Ford Chairman Philip Caldwell said,
the poor performance "primarily.
reflected the weak level of industry
sales this year."
Like other automakers, Ford has cut
internal costs ruthlessly by laying off
employees, closing plants, trimming
dividends, and cutting back on spen-
ding plans. But it is still proceeding
with the largest capital investment plan
in its history to update its products.

minister
President Abolhassan Bani-Sadr,
forced Monday to withdraw his
nominee for prime minister, also
seemed likely to lose Foreign Minister
Sadegh Ghotbzadeh, who was reported
to have declared his usefulness in his
post ended after an angry mob demon-
strated against him.
KHOMEINI GAVE Parliament the
responsibility of deciding the future of
the hostages but infighting between the
moderate Bani-Sadr and the majority
Islamic revolutionaries over a prime
minister has persistently held up
debate.
Iranian sources in Paris who are in
contact with persons inside the Iranian
government said there was a secret
parliament meeting Monday at which
Bani-Sadr was told his choice for prime
minister would be rejected and Ghot-
bzadeh was denounced for frequent
junkets abroad.
Bani-Sadr withdrew the nomination
and it was agreed a special panel of
representatives of Khomeini, the
president, and parliament would work
out an agreement on the government.
But Khomeini sent word yesterday
morning he would not become involved.
fin isf
Thunderstc
Ann Arbor
(Continued from Page 3)
The storm struck near 5 p.m., a
time when many people would be
moving from offices and stores onto the
streets.
SPRENKEL MADE a personal in-
spection of the city before sounding the
sirens and said later there seemed to be
one outstanding characteristic of the
storm's damage: "It was not so much
new damage as itwas damage that had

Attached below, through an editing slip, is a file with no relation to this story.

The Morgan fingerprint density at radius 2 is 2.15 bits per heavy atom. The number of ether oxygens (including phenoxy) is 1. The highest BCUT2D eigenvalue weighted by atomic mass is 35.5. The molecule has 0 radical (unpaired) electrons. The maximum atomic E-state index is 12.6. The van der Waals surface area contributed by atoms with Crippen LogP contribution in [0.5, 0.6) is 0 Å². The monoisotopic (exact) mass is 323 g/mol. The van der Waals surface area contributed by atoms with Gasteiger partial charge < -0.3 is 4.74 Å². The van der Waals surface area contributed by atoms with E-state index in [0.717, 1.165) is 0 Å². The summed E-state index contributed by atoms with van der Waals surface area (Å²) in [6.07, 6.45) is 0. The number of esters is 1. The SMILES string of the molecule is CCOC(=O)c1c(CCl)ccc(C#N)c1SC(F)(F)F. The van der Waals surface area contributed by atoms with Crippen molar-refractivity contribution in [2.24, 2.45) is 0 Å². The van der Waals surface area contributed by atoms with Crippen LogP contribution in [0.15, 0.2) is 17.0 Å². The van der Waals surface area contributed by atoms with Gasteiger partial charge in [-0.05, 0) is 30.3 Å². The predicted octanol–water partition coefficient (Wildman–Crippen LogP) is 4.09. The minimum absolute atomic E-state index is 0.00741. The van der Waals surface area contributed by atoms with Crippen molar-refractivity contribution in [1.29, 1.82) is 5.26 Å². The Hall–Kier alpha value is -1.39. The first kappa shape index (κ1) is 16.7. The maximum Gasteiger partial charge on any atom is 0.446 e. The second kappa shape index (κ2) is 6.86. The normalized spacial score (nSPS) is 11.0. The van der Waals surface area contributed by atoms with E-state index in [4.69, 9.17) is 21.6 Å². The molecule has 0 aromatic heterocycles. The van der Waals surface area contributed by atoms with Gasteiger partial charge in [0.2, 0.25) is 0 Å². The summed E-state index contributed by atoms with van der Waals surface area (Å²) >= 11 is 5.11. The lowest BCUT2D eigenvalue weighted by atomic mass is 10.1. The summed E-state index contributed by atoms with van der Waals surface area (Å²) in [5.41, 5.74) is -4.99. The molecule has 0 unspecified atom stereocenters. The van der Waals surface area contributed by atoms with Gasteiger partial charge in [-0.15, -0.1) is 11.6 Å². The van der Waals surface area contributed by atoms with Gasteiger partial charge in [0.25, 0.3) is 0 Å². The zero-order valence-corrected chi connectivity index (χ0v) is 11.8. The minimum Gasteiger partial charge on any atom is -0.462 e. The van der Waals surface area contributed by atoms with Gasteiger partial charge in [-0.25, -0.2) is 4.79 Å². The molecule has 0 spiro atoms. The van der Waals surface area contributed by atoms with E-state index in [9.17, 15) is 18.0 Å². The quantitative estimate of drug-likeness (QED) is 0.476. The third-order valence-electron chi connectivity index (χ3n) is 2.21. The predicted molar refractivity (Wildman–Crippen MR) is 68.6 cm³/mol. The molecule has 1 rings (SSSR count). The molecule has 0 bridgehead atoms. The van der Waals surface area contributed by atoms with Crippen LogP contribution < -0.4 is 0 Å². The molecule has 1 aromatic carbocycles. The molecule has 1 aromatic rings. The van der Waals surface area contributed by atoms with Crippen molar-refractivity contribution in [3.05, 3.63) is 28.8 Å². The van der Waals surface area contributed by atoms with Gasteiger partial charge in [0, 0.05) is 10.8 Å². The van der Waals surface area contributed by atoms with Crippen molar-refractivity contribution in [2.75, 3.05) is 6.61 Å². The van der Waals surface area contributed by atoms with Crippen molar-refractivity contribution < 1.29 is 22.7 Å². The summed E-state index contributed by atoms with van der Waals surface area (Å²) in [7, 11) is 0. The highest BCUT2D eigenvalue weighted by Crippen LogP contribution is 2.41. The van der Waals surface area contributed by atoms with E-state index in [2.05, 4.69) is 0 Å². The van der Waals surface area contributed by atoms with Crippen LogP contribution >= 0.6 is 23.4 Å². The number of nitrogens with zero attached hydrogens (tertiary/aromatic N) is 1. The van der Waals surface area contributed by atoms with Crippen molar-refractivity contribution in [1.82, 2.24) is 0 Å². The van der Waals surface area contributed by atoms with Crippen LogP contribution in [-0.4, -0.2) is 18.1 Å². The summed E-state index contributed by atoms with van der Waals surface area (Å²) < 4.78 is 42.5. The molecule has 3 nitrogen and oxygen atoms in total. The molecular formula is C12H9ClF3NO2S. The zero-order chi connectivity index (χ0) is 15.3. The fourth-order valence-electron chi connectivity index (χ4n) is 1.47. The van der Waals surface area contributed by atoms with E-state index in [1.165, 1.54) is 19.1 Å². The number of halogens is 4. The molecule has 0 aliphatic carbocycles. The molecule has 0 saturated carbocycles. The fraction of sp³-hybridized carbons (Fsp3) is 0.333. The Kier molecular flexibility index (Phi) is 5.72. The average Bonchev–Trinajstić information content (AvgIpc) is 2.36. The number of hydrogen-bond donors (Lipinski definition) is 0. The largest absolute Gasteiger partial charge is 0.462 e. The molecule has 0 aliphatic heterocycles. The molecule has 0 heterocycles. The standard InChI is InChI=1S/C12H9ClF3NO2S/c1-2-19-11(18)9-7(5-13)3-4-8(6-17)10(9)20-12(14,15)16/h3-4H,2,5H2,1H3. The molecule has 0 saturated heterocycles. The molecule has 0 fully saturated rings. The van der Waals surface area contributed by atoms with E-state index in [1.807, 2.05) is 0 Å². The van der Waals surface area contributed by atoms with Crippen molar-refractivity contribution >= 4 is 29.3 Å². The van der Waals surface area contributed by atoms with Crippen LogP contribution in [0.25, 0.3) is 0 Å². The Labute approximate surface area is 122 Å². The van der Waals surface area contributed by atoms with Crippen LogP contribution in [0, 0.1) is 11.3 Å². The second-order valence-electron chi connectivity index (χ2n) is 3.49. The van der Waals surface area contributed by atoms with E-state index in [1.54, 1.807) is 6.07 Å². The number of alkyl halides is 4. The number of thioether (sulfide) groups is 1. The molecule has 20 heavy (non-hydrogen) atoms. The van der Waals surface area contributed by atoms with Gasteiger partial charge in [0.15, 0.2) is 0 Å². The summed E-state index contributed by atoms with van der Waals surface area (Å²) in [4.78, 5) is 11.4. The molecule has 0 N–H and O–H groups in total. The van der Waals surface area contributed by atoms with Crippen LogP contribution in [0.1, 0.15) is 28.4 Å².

not been cleared (from the July 16
storm)."
For example, he said, there were
many "hangers" - severed tree limbs
dangling precariously from trees -
which fell onto power lines, causing
power outages and blocking some
streets.
According to Dennis Kahlbaum,
weather observer for the University's
Atmospheric lab on North Canpus,
winds during the stori peaked at 74'
miles per hour; hailstones were as

FORMER PRESIDENT RICHARD NIXON wipes his forehead while answer-
ing reporters' questions at a news conference in Cairo Monday. Nixon was
one of only a few dignitaries to attend the Shah's funeral.
)rm rips through
some lose power
large as two inches in diameter; the , According to an Ann Arbor Police
area received nearly three-quarters of Department spokesman, Fuller Road
an inch of rain in only five minutes; was closed due to a downed power line,
and, the temperature dropped from 82 as were two other streets.
to 57' in just a few minutes. Shift Sergeant Jan Suomala said
several streets, including sections of
Packard Road and State Street, were
closed due to flooding.
CHORAL GRANTS
WASHINGTON (AP)-The National
Endowment for the Arts recently an-
nounced 66 grants totaling $356,825 "to
encourage the development of choral
art in America."
It was the first round of grants from
the new endowment program.
Livingston J. Biddle Jr., endowment
chairman, said, "the choral field is
especially complex because it involves
such a wide variety of organizations
and activities. It is our hope that this EVERY,, H iO
new source of funds will not only serve 50 OFFCOVER
the needs of the field but also encourage GREATLY REDUCED PRICES ON
te ALL BEVERAGES c s.
.greatee unity within it, '. ,....'e , .